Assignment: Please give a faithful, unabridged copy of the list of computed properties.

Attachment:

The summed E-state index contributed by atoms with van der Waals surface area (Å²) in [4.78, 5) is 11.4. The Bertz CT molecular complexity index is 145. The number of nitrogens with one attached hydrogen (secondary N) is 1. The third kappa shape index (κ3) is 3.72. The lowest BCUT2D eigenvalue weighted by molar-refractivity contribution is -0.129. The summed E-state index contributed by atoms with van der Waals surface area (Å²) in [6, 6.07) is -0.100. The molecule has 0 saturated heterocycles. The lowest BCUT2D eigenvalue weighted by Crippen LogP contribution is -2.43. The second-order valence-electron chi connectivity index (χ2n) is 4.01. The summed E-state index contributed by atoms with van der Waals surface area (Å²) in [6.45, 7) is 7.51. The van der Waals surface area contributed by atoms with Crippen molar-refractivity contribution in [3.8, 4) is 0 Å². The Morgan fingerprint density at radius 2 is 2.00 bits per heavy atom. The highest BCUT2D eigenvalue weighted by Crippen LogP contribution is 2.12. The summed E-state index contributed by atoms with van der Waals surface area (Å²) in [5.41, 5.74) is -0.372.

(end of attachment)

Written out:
The summed E-state index contributed by atoms with van der Waals surface area (Å²) in [4.78, 5) is 11.4. The Bertz CT molecular complexity index is 145. The number of nitrogens with one attached hydrogen (secondary N) is 1. The third kappa shape index (κ3) is 3.72. The lowest BCUT2D eigenvalue weighted by molar-refractivity contribution is -0.129. The summed E-state index contributed by atoms with van der Waals surface area (Å²) in [6, 6.07) is -0.100. The molecule has 0 saturated heterocycles. The lowest BCUT2D eigenvalue weighted by Crippen LogP contribution is -2.43. The second-order valence-electron chi connectivity index (χ2n) is 4.01. The summed E-state index contributed by atoms with van der Waals surface area (Å²) in [6.45, 7) is 7.51. The van der Waals surface area contributed by atoms with Crippen molar-refractivity contribution in [3.8, 4) is 0 Å². The Morgan fingerprint density at radius 2 is 2.00 bits per heavy atom. The highest BCUT2D eigenvalue weighted by Crippen LogP contribution is 2.12. The summed E-state index contributed by atoms with van der Waals surface area (Å²) in [5.41, 5.74) is -0.372.